Another success of a scarier sort was when a detective friend was in the store some time ago, warning Mundy about a man in a brown coat with a pock-marked face who had forged prescriptions for drugs. In walked the man in the brown coat. Mundy saw at once the prescription slip the man handed him was fraudulent — didn’t match any doctor’s handwriting in the area and wasn’t done the way a doctor would have done it. The detective friend walked behind the man, ordered him to put his hands on the counter, to not move and cuffed him.

Mundy said some of the state’s most respected pharmacists have interned there through the years. And despite the struggles downtown has, the drug store is still viable.

“Business is steady,” he said. “The people of Dickinson have been so good to me.”

And he thinks things downtown will turn around even more with time.

“There’s just something about walking into a family-owned business where people know you by name,” he said. “We genuinely care about people and their families.”

Mundy said he also has a real stake in proper care of his customers. North Dakota is the only state that requires that a registered pharmacist own at least 51 percent of the drug store. If the pharmacy breaks a law or hurts someone, the state can take away the pharmacist’s license. In any other state, a large chain owning drug stores can just close the offending drug store and open somewhere else, he said.

In July, however, supporters of a measure to change the state’s pharmacy laws requiring the pharmacist to be the majority owner submitted enough signatures to get on the November ballot, leaving the possibilty that businesses like Mundy’s could one day be a thing of the past.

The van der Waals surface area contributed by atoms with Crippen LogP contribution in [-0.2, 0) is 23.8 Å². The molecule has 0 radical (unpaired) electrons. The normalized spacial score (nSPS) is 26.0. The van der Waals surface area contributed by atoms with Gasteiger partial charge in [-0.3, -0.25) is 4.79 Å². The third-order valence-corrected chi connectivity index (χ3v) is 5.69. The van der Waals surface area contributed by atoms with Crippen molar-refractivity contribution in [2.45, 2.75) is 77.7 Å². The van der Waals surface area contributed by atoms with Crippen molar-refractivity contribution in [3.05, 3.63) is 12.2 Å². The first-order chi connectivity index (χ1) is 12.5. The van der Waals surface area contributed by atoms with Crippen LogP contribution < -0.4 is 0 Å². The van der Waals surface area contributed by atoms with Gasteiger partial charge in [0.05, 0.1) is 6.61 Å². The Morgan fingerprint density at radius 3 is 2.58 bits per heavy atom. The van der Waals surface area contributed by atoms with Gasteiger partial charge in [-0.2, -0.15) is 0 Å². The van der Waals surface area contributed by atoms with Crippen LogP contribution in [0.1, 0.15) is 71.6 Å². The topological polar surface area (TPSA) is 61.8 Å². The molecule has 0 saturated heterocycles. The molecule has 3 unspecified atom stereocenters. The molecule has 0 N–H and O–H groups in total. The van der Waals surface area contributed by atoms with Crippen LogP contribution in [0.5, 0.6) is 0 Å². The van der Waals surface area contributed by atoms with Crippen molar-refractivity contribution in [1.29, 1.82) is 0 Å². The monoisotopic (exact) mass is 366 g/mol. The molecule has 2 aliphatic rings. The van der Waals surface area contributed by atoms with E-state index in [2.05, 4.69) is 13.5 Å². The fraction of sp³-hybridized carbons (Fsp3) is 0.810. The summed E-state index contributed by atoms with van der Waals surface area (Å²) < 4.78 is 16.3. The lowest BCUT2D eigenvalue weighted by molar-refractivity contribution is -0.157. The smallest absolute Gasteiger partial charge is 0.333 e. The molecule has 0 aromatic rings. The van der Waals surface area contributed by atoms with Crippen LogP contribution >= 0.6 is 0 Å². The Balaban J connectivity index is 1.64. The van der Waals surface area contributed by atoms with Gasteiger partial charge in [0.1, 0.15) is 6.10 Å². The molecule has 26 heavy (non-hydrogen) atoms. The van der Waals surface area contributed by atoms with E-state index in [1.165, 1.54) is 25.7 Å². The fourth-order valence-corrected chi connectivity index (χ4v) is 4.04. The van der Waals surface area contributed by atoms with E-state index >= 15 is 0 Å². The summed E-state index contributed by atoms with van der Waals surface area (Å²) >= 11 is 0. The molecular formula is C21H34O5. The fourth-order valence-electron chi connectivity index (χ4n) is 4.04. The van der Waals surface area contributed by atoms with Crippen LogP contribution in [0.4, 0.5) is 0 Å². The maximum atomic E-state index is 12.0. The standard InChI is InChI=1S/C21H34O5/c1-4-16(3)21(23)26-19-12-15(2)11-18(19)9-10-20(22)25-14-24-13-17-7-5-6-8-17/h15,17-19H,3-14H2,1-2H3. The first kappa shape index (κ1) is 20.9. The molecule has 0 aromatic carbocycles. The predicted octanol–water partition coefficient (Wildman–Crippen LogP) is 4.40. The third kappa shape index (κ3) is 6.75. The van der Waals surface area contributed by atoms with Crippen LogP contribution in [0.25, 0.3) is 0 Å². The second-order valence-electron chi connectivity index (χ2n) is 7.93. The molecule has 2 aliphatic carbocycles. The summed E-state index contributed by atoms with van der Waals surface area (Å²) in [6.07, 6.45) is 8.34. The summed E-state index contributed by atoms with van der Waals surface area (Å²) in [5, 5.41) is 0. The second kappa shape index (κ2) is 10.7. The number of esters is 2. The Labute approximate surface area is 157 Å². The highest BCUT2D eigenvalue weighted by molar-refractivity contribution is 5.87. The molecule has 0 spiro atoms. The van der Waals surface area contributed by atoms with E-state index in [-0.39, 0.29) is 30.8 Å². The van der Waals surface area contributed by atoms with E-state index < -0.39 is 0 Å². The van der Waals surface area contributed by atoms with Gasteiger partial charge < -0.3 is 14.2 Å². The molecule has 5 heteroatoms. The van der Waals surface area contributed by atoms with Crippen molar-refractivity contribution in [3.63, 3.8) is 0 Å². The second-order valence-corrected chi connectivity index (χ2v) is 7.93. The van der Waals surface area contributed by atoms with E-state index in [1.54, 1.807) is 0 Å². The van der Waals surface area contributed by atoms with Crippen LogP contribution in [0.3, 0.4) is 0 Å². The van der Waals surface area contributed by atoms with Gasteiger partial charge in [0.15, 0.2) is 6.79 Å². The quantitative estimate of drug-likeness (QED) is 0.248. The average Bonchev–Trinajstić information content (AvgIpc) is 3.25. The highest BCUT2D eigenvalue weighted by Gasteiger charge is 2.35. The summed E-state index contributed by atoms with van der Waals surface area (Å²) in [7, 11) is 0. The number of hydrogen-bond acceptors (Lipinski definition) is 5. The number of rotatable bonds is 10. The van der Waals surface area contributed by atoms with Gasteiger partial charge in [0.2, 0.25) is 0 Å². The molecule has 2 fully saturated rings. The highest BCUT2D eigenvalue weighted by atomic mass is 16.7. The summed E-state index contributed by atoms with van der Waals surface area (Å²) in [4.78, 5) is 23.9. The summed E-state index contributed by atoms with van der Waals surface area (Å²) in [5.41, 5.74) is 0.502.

Mundy, the father of three grown children and grandfather of two, has had a hip replacement but said he feels great and doesn’t plan to retire anytime soon. Still, he probably doesn’t want to repeat chasing the thief who took a box of syringes up the alley, losing him when Mundy spun out on ice near the Esquire Club, just across the alley to the north.

The Greene Drug sign above the door that was there when he bought the store is still there.

The building is the same — although it isn’t the building Freeman built in 1883. Suckerman tore that down and built this one decades ago.

But at Greene Drug, there’s more going on there than a building.

Including, a continuing tradition. Mundy, like Greene and Suckerman, is helping people get through college. One of them has become a pharmacist, already, practicing in Rapid City.

Grantier is a reporter for The Dickinson Press. Contact her at 701-225-8111.